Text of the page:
But historically Governments have been reluctant to change means testing arrangements to charge older Australians more for aged care services.
“No treasurer wants to be caricatured as shaking down grandma for her home,” he writes. “Indeed, it would require a titanium political spine to even countenance it.”
Evidence at last year’s funding and financing hearing from witnesses was that the Governments have also been unwilling to impose levies – and the PM ruled out a plan to raise the Medicare levy and pay for aged care costs at the time.
On Monday, Mr Morrison was less committal, saying he was open to the idea – but tempered expectations that it would find Government and bipartisan support.
“As Treasurer I once sought to increase the Medicare levy by half a per cent to provide support to the National Disability Insurance Scheme and I wasn’t supported in that by the Labor Party, or the Greens for that matter. So that’s something that I’ve seen in other contexts that the parliament hasn’t supported before. So, you’d forgive me for being a little wary at this point.”
That leaves the question of long-term funding still wide open.
6. The Government labels the five-year timeline “achievable” – but much will depend on workforce.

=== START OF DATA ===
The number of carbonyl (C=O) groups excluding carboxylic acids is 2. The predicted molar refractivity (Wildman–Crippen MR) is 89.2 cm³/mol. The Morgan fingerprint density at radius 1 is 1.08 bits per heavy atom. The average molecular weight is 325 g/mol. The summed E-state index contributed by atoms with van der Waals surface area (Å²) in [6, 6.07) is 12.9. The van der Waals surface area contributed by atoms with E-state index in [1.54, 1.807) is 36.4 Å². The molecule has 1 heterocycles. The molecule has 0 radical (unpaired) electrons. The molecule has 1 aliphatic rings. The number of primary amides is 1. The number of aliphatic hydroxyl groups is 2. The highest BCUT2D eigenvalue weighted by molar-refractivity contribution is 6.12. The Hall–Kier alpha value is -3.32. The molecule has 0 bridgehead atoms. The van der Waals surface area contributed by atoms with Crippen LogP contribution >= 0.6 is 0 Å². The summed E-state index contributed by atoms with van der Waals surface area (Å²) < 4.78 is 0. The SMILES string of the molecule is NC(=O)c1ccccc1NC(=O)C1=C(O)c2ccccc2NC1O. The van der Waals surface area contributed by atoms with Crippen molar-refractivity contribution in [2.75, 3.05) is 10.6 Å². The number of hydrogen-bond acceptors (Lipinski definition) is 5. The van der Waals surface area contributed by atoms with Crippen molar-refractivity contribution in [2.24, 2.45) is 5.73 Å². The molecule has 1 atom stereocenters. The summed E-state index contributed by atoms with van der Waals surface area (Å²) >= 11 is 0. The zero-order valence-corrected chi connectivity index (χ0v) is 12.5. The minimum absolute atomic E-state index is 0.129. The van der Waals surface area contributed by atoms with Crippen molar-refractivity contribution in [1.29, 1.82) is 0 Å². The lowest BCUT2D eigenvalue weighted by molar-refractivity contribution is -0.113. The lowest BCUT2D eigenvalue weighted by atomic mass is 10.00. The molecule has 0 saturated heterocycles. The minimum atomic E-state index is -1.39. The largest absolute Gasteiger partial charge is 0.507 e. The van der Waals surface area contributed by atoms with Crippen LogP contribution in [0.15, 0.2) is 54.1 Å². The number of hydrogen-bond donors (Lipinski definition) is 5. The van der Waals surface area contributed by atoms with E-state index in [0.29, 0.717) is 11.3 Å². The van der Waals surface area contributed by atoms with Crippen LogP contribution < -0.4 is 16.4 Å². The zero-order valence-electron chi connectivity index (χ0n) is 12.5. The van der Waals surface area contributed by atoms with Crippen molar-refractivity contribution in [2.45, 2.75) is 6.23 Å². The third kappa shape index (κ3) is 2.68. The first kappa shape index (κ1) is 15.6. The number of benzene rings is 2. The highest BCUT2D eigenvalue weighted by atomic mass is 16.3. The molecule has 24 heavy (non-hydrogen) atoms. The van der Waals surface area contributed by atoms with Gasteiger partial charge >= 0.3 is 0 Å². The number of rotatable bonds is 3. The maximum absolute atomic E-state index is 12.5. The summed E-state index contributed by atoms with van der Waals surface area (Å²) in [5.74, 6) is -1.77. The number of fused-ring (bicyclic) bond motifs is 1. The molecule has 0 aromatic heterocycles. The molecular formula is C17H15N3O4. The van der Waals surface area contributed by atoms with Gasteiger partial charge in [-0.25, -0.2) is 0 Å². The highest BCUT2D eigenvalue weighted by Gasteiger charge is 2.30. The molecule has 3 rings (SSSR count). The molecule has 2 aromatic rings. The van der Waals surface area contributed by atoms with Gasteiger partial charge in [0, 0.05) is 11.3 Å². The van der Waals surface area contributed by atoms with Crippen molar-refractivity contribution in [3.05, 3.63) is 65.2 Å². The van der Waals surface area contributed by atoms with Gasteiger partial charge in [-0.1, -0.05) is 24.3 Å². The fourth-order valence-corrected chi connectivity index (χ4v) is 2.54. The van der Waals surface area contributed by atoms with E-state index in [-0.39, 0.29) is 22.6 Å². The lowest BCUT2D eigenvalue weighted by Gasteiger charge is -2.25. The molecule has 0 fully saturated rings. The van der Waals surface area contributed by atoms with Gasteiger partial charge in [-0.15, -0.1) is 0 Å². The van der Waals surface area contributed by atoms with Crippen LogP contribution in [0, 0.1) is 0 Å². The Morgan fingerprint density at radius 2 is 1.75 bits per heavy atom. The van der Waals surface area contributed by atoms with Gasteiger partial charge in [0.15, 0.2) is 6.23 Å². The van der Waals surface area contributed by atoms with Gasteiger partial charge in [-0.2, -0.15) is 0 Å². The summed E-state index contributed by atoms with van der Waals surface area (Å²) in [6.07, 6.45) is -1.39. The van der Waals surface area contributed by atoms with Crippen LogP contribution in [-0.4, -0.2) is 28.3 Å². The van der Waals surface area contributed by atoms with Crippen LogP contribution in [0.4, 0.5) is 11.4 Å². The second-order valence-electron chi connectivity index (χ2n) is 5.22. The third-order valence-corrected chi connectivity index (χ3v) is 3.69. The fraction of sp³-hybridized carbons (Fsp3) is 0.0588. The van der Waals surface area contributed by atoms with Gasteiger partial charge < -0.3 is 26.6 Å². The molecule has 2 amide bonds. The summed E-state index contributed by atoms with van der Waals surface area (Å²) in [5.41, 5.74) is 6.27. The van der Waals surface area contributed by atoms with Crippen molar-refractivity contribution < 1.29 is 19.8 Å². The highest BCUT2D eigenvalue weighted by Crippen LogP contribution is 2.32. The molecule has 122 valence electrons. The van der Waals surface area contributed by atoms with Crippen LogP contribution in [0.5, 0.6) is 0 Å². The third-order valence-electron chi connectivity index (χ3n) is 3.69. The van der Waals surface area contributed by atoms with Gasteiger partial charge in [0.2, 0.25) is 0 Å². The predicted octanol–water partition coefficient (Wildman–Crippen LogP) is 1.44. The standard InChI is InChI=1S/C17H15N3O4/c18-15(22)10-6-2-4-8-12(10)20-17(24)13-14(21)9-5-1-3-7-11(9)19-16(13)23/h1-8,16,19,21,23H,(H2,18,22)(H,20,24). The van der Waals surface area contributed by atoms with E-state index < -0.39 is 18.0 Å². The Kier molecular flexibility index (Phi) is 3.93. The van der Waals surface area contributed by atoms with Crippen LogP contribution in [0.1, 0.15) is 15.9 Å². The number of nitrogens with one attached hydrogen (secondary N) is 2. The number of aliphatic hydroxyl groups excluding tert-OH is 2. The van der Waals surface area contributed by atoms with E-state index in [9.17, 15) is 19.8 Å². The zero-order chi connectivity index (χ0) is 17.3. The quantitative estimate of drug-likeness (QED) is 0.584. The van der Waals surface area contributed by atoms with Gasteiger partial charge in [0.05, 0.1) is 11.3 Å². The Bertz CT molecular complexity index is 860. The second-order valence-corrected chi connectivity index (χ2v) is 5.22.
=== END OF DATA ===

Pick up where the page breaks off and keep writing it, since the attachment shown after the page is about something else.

Health and Aged Care Minister Greg Hunt agreed at Monday’s press conference that the Commissioners’ five-year roadmap – while “ambitious” and “challenging” – is “achievable”.
However, the PM suggested that the scale of the change will take “quite considerable time to achieve” – particularly when it comes to recruiting and training personal care workers.
“We cannot just take people off the streets and put them into people’s homes and ask them to start caring for people,” he stated. “That would be irresponsible. If someone is going to go into someone’s home or go into the room that they’re living in in a residential aged care facility, we cannot compromise on the standards that should be there for those workers to be able to provide that support.”
He made the point that the Government is already rolling out Home Care Packages at a rate of 1,200 a week to the end of the financial year – a considerable number to service.
The Government’s interim response has singled out workforce and home care as two of its five pillars (the other being quality and safety, services and sustainability, and governance).
But again, it comes at a cost – and a need to raise the value of aged care work in the eyes of the community.
Commissioner Briggs recommends a $100 million a year Aged Care Workforce Fund that can be used to support training, clinical placements, scholarships and other initiatives.
The Final Report also recommends a national multimedia campaign aimed at raising awareness of career paths and opportunities in aged care to start by 1 July 2022.
Will it ensure the Commissioners’ five-year timeframe is met?